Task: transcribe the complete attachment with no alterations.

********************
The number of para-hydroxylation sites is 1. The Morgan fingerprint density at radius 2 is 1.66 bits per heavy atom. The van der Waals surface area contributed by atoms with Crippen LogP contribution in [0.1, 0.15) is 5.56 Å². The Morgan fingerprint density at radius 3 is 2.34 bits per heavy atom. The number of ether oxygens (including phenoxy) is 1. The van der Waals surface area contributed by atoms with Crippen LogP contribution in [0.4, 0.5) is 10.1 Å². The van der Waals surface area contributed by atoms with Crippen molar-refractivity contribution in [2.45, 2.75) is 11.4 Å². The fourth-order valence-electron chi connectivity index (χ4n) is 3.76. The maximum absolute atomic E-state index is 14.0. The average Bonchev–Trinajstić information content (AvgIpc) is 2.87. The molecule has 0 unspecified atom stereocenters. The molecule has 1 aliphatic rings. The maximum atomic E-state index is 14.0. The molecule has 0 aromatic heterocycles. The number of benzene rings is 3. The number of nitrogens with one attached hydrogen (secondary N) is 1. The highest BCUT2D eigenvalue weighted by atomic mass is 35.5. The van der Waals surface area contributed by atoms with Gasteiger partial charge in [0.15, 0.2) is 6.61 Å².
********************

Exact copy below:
The number of para-hydroxylation sites is 1. The Morgan fingerprint density at radius 2 is 1.66 bits per heavy atom. The van der Waals surface area contributed by atoms with Crippen LogP contribution in [0.1, 0.15) is 5.56 Å². The Morgan fingerprint density at radius 3 is 2.34 bits per heavy atom. The number of ether oxygens (including phenoxy) is 1. The van der Waals surface area contributed by atoms with Crippen LogP contribution in [0.4, 0.5) is 10.1 Å². The van der Waals surface area contributed by atoms with Crippen molar-refractivity contribution in [2.45, 2.75) is 11.4 Å². The fourth-order valence-electron chi connectivity index (χ4n) is 3.76. The maximum absolute atomic E-state index is 14.0. The average Bonchev–Trinajstić information content (AvgIpc) is 2.87. The molecule has 0 unspecified atom stereocenters. The molecule has 1 aliphatic rings. The maximum atomic E-state index is 14.0. The molecule has 0 aromatic heterocycles. The number of benzene rings is 3. The number of nitrogens with one attached hydrogen (secondary N) is 1. The highest BCUT2D eigenvalue weighted by atomic mass is 35.5. The van der Waals surface area contributed by atoms with Gasteiger partial charge in [0.15, 0.2) is 6.61 Å².